**Last updated:** 2020-09-23

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`library("BayesLogit")`

The Pólya–Gamma distribution is used in Bayesian analysis of logistic regression and related models. See Polson et al, henceforth PSW.

However, I could not find an accessible summary of its basic properties, so I decided to summarize them here. For now I am not going to explain how this distribution is used, so you will have to read the primary literature for that.

This is work in progress as I learn about the distribution myself.

PSW define a random variable \(X\) to have a Pólya–Gamma distribution with parameters \(b>1\) and \(c\ in R\) if it has the same distribution as the following (non-negative) weighted sum of Gamma random variables: \[X = 1/(2\pi^2) \sum_{k=1}^\infty \frac{g_k}{(k-0.5)^2 + c^2/(4\pi)^2}\] where \(g_k \sim \Gamma(b,1)\) are mutually independent.

Note that \(X\) is non-negative. As we shall see, the Pólya–Gamma distribution can have a density that looks somewhat similar to a Gamma distribution, with a mode at zero or a mode away from zero. If you have never come across this distribution before it is perhaps helpful to think of it as most similar to a Gamma distribution (among commonly-used distributions).

The PG distribution does not have a closed-form density. However the role of the parameters \(b,c\) can be better understood by noting that the density for \(PG(b,c)\) factorizes into a part that depends on \(c\) and a part that depends on \(b\).

Specifically, if \(f(\cdot; b,c)\) denotes the density of \(PG(b,c)\) then \[f(x; b,c) \propto \exp(-c^2x/2) f(x; b,0).\] The phrase “exponential tilting” is sometimes used to describe multiplying a density by an exponential term like this. So we say that \(PG(b,c)\) is obtained from \(PG(b,0)\) by exponential tilting, with \(c^2\) controlling the amount of tilt.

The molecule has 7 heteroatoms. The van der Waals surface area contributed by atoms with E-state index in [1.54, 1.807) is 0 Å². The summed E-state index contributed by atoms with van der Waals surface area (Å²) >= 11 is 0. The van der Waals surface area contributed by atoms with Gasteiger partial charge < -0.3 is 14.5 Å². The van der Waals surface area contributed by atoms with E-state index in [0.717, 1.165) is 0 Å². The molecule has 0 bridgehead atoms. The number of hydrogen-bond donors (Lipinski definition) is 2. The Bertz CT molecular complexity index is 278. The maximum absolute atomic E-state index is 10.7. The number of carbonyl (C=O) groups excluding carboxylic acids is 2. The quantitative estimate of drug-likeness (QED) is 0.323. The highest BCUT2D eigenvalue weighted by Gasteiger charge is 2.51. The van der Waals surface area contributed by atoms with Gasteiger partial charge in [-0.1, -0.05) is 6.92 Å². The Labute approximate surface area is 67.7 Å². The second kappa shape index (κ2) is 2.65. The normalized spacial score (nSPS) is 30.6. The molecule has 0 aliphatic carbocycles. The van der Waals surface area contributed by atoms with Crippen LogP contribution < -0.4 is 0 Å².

The `BayesLogit`

package provides ways to simulate from this distribution. Here we use this to plot some histograms of samples from PG distributions.

```
rpg_hist = function(b,c,nsamp=10000,xmax=2,log=FALSE,...){
x = rpg(nsamp,b,c)
if(log==TRUE){
x = log(x)
title = "log(X); "
breaks = seq(-xmax,xmax,length=100)
x = x[x<xmax & x>(-xmax)]
} else {
title = ""
breaks = seq(0,xmax,length=100)
x = x[x<xmax]
}
hist(x,breaks = breaks,probability=TRUE,main=paste0(title, "b=",b,", c=",c),...)
}
```

We start with \(PG(b,0)\) as the base case.

In practical applications \(b\) is often an integer. So \(b\geq 1\) is of primary interest and we start there. On the left I give histograms of \(X\) and on the right I plot \(\log(X)\). As \(b\) gets bigger the variance of \(\log(X)\) gets smaller.

```
par(mfcol=c(4,2),mai=rep(0.3,4))
rpg_hist(1,0,xmax=2,ylim=c(0,4))
rpg_hist(2,0,xmax=2,ylim=c(0,4))
rpg_hist(3,0,xmax=2,ylim=c(0,4))
rpg_hist(4,0,xmax=2,ylim=c(0,4))
rpg_hist(1,0,xmax=5,log=TRUE,ylim=c(0,1))
rpg_hist(2,0,xmax=5,log=TRUE,ylim=c(0,1))
rpg_hist(3,0,xmax=5,log=TRUE,ylim=c(0,1))
rpg_hist(4,0,xmax=5,log=TRUE,ylim=c(0,1))
```

```
par(mfcol=c(4,2),mai=rep(0.3,4))
rpg_hist(5,0,xmax=35,ylim=c(0,1))
rpg_hist(10,0,xmax=35,ylim=c(0,1))